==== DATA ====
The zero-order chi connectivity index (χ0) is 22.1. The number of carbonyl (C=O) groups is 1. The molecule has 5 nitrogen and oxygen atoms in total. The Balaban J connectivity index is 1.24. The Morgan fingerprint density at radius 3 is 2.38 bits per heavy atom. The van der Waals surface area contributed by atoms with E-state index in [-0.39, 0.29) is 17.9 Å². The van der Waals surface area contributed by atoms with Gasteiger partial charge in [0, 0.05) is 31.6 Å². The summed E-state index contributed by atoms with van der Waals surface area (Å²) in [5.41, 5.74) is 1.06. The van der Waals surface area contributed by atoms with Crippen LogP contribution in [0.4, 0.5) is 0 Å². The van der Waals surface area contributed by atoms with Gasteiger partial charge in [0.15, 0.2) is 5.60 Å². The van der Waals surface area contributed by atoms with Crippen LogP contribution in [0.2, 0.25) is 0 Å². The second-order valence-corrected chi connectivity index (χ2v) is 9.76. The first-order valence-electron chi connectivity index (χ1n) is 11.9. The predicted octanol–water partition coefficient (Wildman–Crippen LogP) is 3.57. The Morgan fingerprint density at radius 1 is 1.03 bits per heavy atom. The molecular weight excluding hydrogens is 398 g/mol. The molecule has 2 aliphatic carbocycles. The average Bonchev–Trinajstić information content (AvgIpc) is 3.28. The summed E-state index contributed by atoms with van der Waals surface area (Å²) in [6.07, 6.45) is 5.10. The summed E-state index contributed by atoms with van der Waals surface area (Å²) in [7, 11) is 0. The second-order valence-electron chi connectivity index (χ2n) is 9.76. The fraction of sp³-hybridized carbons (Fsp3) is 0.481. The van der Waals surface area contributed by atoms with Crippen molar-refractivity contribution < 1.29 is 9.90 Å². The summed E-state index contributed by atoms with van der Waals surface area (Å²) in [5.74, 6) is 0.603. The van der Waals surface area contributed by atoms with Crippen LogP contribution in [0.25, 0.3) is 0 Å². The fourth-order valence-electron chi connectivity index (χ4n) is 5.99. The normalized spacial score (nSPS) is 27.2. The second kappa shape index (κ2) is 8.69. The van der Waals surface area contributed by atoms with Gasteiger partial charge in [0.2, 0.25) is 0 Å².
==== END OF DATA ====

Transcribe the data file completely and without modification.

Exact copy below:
The zero-order chi connectivity index (χ0) is 22.1. The number of carbonyl (C=O) groups is 1. The molecule has 5 nitrogen and oxygen atoms in total. The Balaban J connectivity index is 1.24. The Morgan fingerprint density at radius 3 is 2.38 bits per heavy atom. The van der Waals surface area contributed by atoms with E-state index in [-0.39, 0.29) is 17.9 Å². The van der Waals surface area contributed by atoms with Gasteiger partial charge in [0, 0.05) is 31.6 Å². The summed E-state index contributed by atoms with van der Waals surface area (Å²) in [5.41, 5.74) is 1.06. The van der Waals surface area contributed by atoms with Crippen LogP contribution in [0.4, 0.5) is 0 Å². The van der Waals surface area contributed by atoms with Gasteiger partial charge in [0.15, 0.2) is 5.60 Å². The van der Waals surface area contributed by atoms with Crippen LogP contribution in [0.2, 0.25) is 0 Å². The second-order valence-corrected chi connectivity index (χ2v) is 9.76. The first-order valence-electron chi connectivity index (χ1n) is 11.9. The predicted octanol–water partition coefficient (Wildman–Crippen LogP) is 3.57. The Morgan fingerprint density at radius 1 is 1.03 bits per heavy atom. The molecular weight excluding hydrogens is 398 g/mol. The molecule has 2 aliphatic carbocycles. The average Bonchev–Trinajstić information content (AvgIpc) is 3.28. The summed E-state index contributed by atoms with van der Waals surface area (Å²) in [6.07, 6.45) is 5.10. The summed E-state index contributed by atoms with van der Waals surface area (Å²) in [7, 11) is 0. The second-order valence-electron chi connectivity index (χ2n) is 9.76. The fraction of sp³-hybridized carbons (Fsp3) is 0.481. The van der Waals surface area contributed by atoms with Crippen molar-refractivity contribution < 1.29 is 9.90 Å². The summed E-state index contributed by atoms with van der Waals surface area (Å²) in [5.74, 6) is 0.603. The van der Waals surface area contributed by atoms with Crippen LogP contribution in [0.25, 0.3) is 0 Å². The fourth-order valence-electron chi connectivity index (χ4n) is 5.99. The normalized spacial score (nSPS) is 27.2. The second kappa shape index (κ2) is 8.69. The van der Waals surface area contributed by atoms with Gasteiger partial charge in [0.2, 0.25) is 0 Å².